Been having some fun with them today as PC speakers. I'm sitting about 2 feet away from them powered with a Sonic Impact T-amp (5w/ch 8 ohms). Kinda like wearing giant weightless headphones.

Welcome to my world :D (except I use a 60wpc carver amp) Try filtering out everything under the tuning frequency if you can, and you'l get near limitless dynamic range sitting that close. One neat thing about running these little WR/FR drivers in ported boxes, is that they tend to mate really well with some of the great 70's vintage receivers, especially the ones that had a 50/60hz subsonic filter. I tried them with my old Yamaha and they sounded just great.
 
Re: Re: kids, can you say bipoles?

maxro said:
Bipole FR125s eh? I had been thinking jx92s until a couple days ago when I read about this new FR version of the lauded 125s. Well, at half the price, why not go bipole?

I played around with the MJK mathcad sheets yesterday and figured a MLTL (using the preliminary T/s parameters):

L=39"
Z driver=3"
Z port=30"
So=Sd=70sq"
Density=0.3lb/cu ft
Rp=1"
Lp=1.5"

-3dB at 40 Hz with a fairly quick plummet below that.

Anyone want to check my math on that? For 2 drivers parallel: 1/2 the Lvc and Re and double the Sd and Vad. Correct?

So, mixing a FR125 with a WR125 on the back is no problem? The specs are almost the same, and I guess you'd save a few bucks. Any drawbacks to the combo? Well, I guess you wouldn't have the ability to quickly switch between rear and front firing port simply by turning the speaker around.

Chrisb, I too am in Victoria. Any chance for an invite to the unveiling?

Max


I'll let others ponder the math - but I will say that in my particular room situation, the subjective performance frequently belies the anticipated "moderate bass" response, particularly if you listen at SPL's below room loading thresholds. And I've yet to hear a bipole FR in this system that I didn't like - can you imagine bipole FE108ESigmas?

We've scored 4 pieces of the first batch of FR125 for testing purposes, and Bob has more WR's in immediate stock. These are just quickie proto-mules, and yes the T/S are close enough for an old married guy, and finally our intention is to test our hypothosis re the plywood / MDF question, so we hope to have 2 otherwise identical pairs for A/B listening.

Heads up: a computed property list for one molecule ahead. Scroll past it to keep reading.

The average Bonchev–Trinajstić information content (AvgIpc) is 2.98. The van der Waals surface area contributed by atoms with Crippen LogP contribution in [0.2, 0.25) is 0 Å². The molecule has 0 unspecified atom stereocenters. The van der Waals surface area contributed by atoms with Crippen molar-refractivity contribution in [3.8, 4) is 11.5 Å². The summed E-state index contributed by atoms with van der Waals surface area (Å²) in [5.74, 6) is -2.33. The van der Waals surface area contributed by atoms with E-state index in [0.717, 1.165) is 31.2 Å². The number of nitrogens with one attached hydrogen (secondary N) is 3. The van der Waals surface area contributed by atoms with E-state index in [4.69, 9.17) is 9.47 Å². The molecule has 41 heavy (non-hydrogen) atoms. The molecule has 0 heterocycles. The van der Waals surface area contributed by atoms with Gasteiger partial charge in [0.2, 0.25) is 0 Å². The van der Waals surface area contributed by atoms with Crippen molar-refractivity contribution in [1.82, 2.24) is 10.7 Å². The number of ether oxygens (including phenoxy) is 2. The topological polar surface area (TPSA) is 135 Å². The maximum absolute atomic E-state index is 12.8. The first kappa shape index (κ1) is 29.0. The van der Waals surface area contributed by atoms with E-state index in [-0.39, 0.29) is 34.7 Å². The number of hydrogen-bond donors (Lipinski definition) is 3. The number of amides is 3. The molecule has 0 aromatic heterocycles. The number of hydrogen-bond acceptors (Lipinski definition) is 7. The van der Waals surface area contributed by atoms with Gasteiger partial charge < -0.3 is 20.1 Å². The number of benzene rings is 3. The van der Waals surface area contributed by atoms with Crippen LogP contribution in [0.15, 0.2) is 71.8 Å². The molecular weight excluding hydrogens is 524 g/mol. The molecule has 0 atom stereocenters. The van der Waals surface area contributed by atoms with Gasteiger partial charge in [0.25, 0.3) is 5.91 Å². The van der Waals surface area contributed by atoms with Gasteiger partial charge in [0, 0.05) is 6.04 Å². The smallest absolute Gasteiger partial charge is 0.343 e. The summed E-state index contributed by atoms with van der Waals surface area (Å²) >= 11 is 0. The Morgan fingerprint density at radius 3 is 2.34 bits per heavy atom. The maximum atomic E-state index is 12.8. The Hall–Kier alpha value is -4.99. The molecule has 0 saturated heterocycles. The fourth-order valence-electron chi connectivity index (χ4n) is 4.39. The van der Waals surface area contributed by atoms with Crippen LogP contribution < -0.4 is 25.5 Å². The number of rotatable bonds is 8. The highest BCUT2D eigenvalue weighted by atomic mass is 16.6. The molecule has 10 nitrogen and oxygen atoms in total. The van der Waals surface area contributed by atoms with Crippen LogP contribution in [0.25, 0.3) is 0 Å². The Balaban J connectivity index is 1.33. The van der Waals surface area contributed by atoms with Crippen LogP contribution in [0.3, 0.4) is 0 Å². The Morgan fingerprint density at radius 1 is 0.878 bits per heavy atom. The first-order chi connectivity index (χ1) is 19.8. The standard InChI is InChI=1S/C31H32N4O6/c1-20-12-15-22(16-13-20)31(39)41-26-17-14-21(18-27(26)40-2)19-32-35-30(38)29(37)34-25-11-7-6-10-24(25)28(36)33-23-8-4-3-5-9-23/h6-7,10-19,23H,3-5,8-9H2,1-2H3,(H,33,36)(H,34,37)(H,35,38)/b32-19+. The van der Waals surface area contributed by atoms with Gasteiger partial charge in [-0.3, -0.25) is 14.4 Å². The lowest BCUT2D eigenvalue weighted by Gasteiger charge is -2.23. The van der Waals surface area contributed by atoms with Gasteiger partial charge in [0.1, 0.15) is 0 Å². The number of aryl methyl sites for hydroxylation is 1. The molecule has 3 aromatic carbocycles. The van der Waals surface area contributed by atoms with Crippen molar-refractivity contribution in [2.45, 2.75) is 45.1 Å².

With the port downfiring to the floor in my implementaton , there's no port tuning issue.

Sure, in a week or so when all the drivers are installed, a listening & lie swapping session would seem in order.

BYOA! (bring your own amp/s)
 
vintage gear

morbo said:


Welcome to my world :D (except I use a 60wpc carver amp) Try filtering out everything under the tuning frequency if you can, and you'l get near limitless dynamic range sitting that close. One neat thing about running these little WR/FR drivers in ported boxes, is that they tend to mate really well with some of the great 70's vintage receivers, especially the ones that had a 50/60hz subsonic filter. I tried them with my old Yamaha and they sounded just great.


For SS, try an NAD 3020 or 7020 receiver, or even better an old Fisher tubed receiver. Sure a GC or Zen mini will have tighter bass an "spankier" transients, but not necessarily more musicality, and you could probably find a used NAD somewhere for less than the power supply components and heat-sinks chassis for the chip / FET amps.
 
hair is for neanderthals

Timn8ter said:


I was wondering about that. With my horribly "inefficient" designs I'm going to need an amp with some hair. :mischiev:

us metro-SET-uals prefer the silky smooth transparency you can probably only get with small firebottles, and to reiterate my plea for moderate SPL, just how much power do you need for under 90 dB

But seriously, the FE127 bipoles definitely could play louder, and sounded very authoritative in their lowest octave with a Jason's little Gain Clone (don't ask me which device), but were much more finely textured and spacious with the EL84RH monoblocks - and they weren't even fully broken in yet.